Loving your neighbor . . . it's essentially a form of the golden rule. "Love you neighbor as yourself," says Leviticus 19:18. Jesus says that this is the second greatest commandment, right after "Love the Lord your God with all your heart and with all your soul and with all your mind.""On these two commandments," Jesus continues, "depend the whole Law and the Prophets." But here's the rub: loving people is hard because if we're being honest, sometimes people just suck. People make selfish choices. They think about themselves; they think more of themselves than they should; they think less of you than they should. They lie, steal, cheat, commit adultery, murder, hate, argue, and if that's not enough, they're often just unpleasant to be around.
Obviously, I'm exaggerating a little. Not all people are this miserable. But there's a reason for the saying "Ministry would be great if it weren't for the people." Unredeemed people live unredeemed lives. And even redeemed people make a lot of mistakes! I'll admit that I'm not as good at loving my neighbor as I should be. But God has been showing me lately that I'm even worse at this than I thought. Remember the story of the good Samaritan? In Luke 10, a lawyer asks Jesus "Who is my neighbor?" The lawyer wants a definition of what a neighbor is. He wants to know what the minimum is that he can do to fulfill the law. Jesus tells a story about a Samaritan who helps a Jew who was beaten and robbed, detailing how he took care of his wounds and paid his own money to put him up in an inn. You can read the whole story here.
Here's the critical part. Jesus doesn't describe what a neighbor is; he shows what a neighbor does. Neighboring someone is all about what you do. It's a mindset! But Jesus doesn't ignore the question either. In the story, it's a Samaritan who takes care of the assaulted Jew. The Jews and the Samaritans were enemies! They hated each other! So Jesus' answer to the lawyer's question is essentially "Everyone!" Everyone is your neighbor. There is no minimum for fulfilling the law. To fulfill the law, you must love everyone. And no one can do that completely, which is why we need Jesus.
And if that weren't enough of a realization about how far short I fall in loving my neighbor, God has been showing me that there's a whole subset of neighbors that I've been less than loving to. I call this subset "the anonymous neighbor." It's the people you get angry at that aren't even present in a situation. When someone cuts you off on the highway or drives really slow in the fast lane, it's so easy to let yourself be angry at that person. They don't know you're angry . . . so no harm, no foul, right?! Not if you believe, as I do, that that person is still your neighbor. What about when you're at the store and someone stocked the eggs wrong and when you open the refrigerator door, a carton comes sliding out and all the eggs break on your shoes? What about when someone got water all over the bathroom sink counter and you lean against it and now it looks like you wet your pants? What about when someone steals the radio out of your car? Are you angry at the people peripheral to your life who indirectly cause problems for you?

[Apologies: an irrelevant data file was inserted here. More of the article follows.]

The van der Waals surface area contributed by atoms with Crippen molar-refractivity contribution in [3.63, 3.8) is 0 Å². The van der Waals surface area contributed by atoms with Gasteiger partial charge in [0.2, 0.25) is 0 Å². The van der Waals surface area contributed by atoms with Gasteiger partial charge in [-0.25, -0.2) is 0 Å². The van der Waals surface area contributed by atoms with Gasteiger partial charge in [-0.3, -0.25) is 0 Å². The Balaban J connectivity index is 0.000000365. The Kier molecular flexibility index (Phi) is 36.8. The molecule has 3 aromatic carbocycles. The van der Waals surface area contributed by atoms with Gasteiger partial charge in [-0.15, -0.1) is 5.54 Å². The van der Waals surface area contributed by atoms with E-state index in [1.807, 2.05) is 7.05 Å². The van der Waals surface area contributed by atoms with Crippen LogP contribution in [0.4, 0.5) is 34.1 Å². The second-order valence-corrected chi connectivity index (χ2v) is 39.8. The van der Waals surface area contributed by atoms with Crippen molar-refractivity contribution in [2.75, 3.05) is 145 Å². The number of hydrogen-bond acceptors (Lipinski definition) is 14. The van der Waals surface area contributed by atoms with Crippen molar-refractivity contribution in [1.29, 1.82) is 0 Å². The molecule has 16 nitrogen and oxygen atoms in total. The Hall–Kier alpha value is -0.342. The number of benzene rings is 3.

Jesus says in John 13:35, "By this all men will know that you are My disciples, if you have love for one another." If you want to be a disciple of Jesus, you need to start loving people. Not just the people that are easy to love (if indeed such a thing exists), but the people that are hard to love, the people that don't love you back, the people who lie and steal and cheat and commit adultery and murder - yes, even murder - and hate and argue. You need to start loving the people who say nasty things about you on social media. You need to start loving the politicians in the other party. You need to start loving gay people. You need to start loving transgender people. You need to start loving people who put the toilet paper on the wrong way. You need to start loving drivers in other cars. You need to start loving the worst of all the world because I'll tell you this: Jesus absolutely does. And if you want to be like Jesus, you need to start loving your neighbors.